A Survivor's View: Rosie Duffield MP Speech

Many of us will have seen Rosie Duffield's speech in the House of Commons recently, and will have been sincerely moved by her powerful words. One of our ex-service users in particular was filled with admiration for the MP and contributed this blog post below:

"I am in awe of Rosie Duffield’s courage in speaking so candidly and articulately about her experience of coercive control in the House of Commons last week. We need these stories, told by unexpected victims, in unexpected contexts, to show the rest of us that “domestic abuse” is not what we think it is. It is not the stereotype, as Rosie Duffield boldly explains. This personal contribution to the conversation, which she has brought for the first time into the heart of the government, is essential. We need our government, our public services, our colleagues, friends and family to hear, feel the reality of our experiences. We need to bring it to life for them. As long as we continue to use abstract and inappropriate terms to refer to the issue of intimate partner abuse we keep it at arm’s length, ignoring the lives torn apart and our responsibility as a society. If we want to care for those affected, including the children in abusive family contexts, we have to understand what it is, how it works, how it does not happen only behind closed doors but in public, how the services, colleagues, friends and family are implicated. This is not a domestic issue. This is cultural. This is systemic. It is everybody’s responsibility.

"It feels like we are making progress in bringing this issue to public attention when we hear the term “coercive control” repeated in the media, as it has been increasingly over the last year. But we forget that to most people it is abstract; they have no idea what it means and no idea how pervasive it is. The lack of representation in the Commons on the day of Rosie Duffield’s speech is more than disappointing. The show of MPs for the session in which the proposed Bill on Domestic Abuse was discussed speaks volumes about its status as an issue, demonstrates clearly society’s view that, “this does not concern us.” It’s an historic attitude, deep-rooted, and it needs pulling out before we can make any real progress. Personal accounts like Rosie Duffield’s are vital. She pulls us away from an out-dated snapshot, in which the drunken husband, surely someone of low economic status, probably not well-educated, takes out his frustrations on his wife who, no doubt, is not catering to his needs appropriately, or whose behaviour is so bad that it warrants this treatment. She points instead to the devious, meticulous, calculated domination of one partner over the other, in this case, startlingly, high-status, well-to-do, nobody-would-ever-suspect. She points to the intelligence and the charm of it. She points to the terror, the confusion that can be effected without the use of physical assault. Watch her, even now, a woman accustomed to public speaking, shake with emotion in her retelling. What she is describing, to steal Michael Johnson’s insightful term, is intimate terrorism. How are we, as a society, still unaware of how this works? The shirking of responsibility, achieved through victim-blaming, surely stems from the idea that some of us walk into relationships with an overtly aggressive partner and accept this as our fate, or worse, are somehow deserving of it. The understanding has been around for decades that the public face of the abusive personality is utterly charming, they say and do all the right things; one could never imagine that they would be capable of such cold cruelty. That’s how we get drawn in! Yet sadly, victims and survivors of abuse face a battle just to be heard and believed. The stereotypical picture that Rosie Duffield wants us to tear up is an attitude that many of us at MIN have experienced personally; it really does still exist as the opinion of the majority.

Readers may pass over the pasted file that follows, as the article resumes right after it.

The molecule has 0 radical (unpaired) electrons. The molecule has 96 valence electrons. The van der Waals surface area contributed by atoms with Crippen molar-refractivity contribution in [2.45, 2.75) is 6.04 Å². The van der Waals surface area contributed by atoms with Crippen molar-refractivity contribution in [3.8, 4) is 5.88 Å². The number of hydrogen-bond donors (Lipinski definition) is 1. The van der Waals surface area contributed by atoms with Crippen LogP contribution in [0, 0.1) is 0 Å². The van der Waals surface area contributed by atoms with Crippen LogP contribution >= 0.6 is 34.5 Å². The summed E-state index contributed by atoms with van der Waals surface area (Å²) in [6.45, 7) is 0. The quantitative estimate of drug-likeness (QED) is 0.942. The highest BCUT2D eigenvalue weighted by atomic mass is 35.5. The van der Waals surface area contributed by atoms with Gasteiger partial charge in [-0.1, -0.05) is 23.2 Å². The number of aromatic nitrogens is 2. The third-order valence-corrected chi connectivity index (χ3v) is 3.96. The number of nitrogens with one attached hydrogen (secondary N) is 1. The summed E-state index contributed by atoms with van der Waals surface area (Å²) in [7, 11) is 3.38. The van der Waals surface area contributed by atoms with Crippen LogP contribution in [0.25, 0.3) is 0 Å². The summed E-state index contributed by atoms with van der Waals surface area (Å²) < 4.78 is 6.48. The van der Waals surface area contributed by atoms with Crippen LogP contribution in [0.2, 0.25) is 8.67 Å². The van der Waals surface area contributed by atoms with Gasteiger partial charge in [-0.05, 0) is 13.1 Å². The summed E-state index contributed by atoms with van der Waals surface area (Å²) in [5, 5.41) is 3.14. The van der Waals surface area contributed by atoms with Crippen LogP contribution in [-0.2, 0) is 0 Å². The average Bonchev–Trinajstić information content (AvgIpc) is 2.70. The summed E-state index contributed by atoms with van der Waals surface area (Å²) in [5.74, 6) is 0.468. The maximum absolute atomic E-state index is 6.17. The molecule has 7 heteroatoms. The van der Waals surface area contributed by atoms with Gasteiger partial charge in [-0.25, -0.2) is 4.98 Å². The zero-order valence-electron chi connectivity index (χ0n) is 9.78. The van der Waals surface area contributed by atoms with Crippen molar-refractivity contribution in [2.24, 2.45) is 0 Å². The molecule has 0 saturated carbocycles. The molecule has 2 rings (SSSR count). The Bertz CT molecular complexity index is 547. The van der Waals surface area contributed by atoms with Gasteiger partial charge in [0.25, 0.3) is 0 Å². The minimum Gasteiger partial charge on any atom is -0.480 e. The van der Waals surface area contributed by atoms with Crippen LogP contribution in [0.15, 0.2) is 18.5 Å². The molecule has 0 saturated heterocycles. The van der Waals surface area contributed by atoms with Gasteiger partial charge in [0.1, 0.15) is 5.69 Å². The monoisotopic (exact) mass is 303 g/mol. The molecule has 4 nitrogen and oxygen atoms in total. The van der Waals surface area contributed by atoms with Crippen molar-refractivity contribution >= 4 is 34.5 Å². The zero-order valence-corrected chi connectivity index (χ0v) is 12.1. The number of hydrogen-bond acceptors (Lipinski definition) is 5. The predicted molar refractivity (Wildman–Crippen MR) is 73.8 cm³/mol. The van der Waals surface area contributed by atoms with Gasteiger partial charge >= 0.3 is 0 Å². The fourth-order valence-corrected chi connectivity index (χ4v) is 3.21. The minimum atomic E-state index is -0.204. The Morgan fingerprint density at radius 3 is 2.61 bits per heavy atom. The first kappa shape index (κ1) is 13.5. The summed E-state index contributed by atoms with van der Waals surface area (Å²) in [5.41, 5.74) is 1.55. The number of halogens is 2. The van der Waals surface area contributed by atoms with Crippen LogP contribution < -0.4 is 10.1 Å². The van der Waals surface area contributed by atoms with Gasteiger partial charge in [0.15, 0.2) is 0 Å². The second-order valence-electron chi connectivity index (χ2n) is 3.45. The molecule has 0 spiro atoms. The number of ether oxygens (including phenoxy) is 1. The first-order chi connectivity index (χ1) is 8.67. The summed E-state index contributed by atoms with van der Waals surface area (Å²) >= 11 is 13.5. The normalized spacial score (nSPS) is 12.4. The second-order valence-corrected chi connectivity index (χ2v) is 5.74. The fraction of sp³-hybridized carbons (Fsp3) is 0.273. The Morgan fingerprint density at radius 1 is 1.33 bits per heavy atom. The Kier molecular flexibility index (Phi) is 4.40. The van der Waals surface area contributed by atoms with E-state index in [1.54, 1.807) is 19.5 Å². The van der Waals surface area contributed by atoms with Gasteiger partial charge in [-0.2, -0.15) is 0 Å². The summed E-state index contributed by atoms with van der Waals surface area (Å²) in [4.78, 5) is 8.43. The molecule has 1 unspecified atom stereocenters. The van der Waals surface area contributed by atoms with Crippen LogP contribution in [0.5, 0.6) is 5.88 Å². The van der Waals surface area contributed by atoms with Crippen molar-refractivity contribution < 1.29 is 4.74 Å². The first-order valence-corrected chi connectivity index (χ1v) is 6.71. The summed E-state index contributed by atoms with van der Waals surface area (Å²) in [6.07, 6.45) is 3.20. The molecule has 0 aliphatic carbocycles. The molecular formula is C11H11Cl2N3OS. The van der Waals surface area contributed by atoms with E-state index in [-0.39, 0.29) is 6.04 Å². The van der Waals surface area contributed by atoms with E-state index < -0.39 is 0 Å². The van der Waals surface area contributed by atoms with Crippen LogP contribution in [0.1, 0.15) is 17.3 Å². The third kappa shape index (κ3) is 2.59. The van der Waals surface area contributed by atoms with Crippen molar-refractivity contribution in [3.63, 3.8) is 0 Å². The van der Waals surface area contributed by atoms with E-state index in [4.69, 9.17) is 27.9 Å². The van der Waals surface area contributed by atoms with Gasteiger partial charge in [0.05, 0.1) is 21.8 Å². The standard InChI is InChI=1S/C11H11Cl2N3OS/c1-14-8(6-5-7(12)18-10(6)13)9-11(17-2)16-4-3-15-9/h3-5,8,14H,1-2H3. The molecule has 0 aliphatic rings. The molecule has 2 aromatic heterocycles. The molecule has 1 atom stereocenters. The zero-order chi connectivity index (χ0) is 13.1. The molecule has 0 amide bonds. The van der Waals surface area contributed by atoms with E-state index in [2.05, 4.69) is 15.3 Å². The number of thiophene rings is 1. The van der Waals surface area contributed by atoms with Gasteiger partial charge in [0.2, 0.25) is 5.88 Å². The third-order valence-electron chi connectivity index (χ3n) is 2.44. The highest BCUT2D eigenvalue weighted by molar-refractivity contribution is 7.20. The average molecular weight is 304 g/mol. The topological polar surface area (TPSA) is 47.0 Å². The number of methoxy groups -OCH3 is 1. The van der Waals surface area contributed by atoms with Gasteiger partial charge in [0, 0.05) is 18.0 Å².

"Mums In Need is such an important service to those who have tried to escape relationships such as these but find themselves tied into continued abuse for years due to shared care of children. In our most heart-breaking cases, we have mothers who have no contact with their children because they have been misrepresented, by their abuser and by services, as the problem. This is what abuse is. It happens in public, too often unnoticed, just like the secret language Rosie alludes to. It is so much more than cigarette burns, black eyes or broken bones. There is no pain for a mother like the years of manipulation of her children as punishment for her. All abuse is emotional abuse; all abuse is psychological abuse; all abuse is coercive control. The out-dated view of what “domestic abuse” looks like needs a vigorous shake-up. Rosie Duffield’s stand is a huge, unprecedented, courageous step for woman, but sadly a small one for womankind, and for this movement. We need to follow suit, we need to stand and speak our truth to the people who need to hear it. We need more courage like Rosie Duffield’s.

"If you haven’t seen Rosie’s speech, find it, watch it, listen carefully, and share it. It is powerful and truly inspirational. Make sure you have tissues to hand.

"With thanks and gratitude to Rosie Duffield x"

To watch Rosie's speech, see the video below.